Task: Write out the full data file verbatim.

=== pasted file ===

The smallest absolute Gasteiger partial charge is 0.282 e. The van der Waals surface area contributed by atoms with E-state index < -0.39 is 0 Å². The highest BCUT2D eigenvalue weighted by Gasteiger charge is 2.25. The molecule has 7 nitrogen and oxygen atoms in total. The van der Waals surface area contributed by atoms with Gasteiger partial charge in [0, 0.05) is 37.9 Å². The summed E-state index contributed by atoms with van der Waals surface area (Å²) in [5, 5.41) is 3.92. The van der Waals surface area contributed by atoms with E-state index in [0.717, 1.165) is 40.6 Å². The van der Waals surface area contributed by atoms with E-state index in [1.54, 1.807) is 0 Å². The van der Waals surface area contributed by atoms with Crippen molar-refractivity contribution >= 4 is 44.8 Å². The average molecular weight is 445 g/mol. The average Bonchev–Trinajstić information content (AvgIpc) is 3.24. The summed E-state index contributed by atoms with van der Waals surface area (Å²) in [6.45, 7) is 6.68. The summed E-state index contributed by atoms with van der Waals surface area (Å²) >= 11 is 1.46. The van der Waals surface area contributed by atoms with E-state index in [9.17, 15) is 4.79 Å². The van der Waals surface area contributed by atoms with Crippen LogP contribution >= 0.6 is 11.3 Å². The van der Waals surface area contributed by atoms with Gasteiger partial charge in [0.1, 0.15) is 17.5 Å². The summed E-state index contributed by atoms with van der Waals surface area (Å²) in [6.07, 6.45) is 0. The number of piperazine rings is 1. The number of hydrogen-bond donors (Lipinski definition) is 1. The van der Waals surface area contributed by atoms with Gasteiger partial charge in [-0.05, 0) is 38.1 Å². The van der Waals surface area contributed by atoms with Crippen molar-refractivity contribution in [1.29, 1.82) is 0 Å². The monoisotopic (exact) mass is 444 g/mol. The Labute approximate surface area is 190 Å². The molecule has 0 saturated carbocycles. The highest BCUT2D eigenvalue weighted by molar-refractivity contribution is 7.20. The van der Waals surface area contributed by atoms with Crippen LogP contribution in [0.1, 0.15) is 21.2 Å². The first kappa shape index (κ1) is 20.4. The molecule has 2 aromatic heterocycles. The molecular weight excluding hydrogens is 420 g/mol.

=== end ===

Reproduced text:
The smallest absolute Gasteiger partial charge is 0.282 e. The van der Waals surface area contributed by atoms with E-state index < -0.39 is 0 Å². The highest BCUT2D eigenvalue weighted by Gasteiger charge is 2.25. The molecule has 7 nitrogen and oxygen atoms in total. The van der Waals surface area contributed by atoms with Gasteiger partial charge in [0, 0.05) is 37.9 Å². The summed E-state index contributed by atoms with van der Waals surface area (Å²) in [5, 5.41) is 3.92. The van der Waals surface area contributed by atoms with E-state index in [0.717, 1.165) is 40.6 Å². The van der Waals surface area contributed by atoms with E-state index in [1.54, 1.807) is 0 Å². The van der Waals surface area contributed by atoms with Crippen molar-refractivity contribution >= 4 is 44.8 Å². The average molecular weight is 445 g/mol. The average Bonchev–Trinajstić information content (AvgIpc) is 3.24. The summed E-state index contributed by atoms with van der Waals surface area (Å²) in [6.45, 7) is 6.68. The summed E-state index contributed by atoms with van der Waals surface area (Å²) >= 11 is 1.46. The van der Waals surface area contributed by atoms with E-state index in [9.17, 15) is 4.79 Å². The van der Waals surface area contributed by atoms with Crippen LogP contribution >= 0.6 is 11.3 Å². The van der Waals surface area contributed by atoms with Gasteiger partial charge in [0.1, 0.15) is 17.5 Å². The summed E-state index contributed by atoms with van der Waals surface area (Å²) in [6.07, 6.45) is 0. The number of piperazine rings is 1. The number of hydrogen-bond donors (Lipinski definition) is 1. The van der Waals surface area contributed by atoms with Gasteiger partial charge in [-0.05, 0) is 38.1 Å². The van der Waals surface area contributed by atoms with Crippen molar-refractivity contribution in [1.29, 1.82) is 0 Å². The monoisotopic (exact) mass is 444 g/mol. The Labute approximate surface area is 190 Å². The molecule has 0 saturated carbocycles. The highest BCUT2D eigenvalue weighted by molar-refractivity contribution is 7.20. The van der Waals surface area contributed by atoms with Crippen LogP contribution in [0.1, 0.15) is 21.2 Å². The first kappa shape index (κ1) is 20.4. The molecule has 2 aromatic heterocycles. The molecular weight excluding hydrogens is 420 g/mol.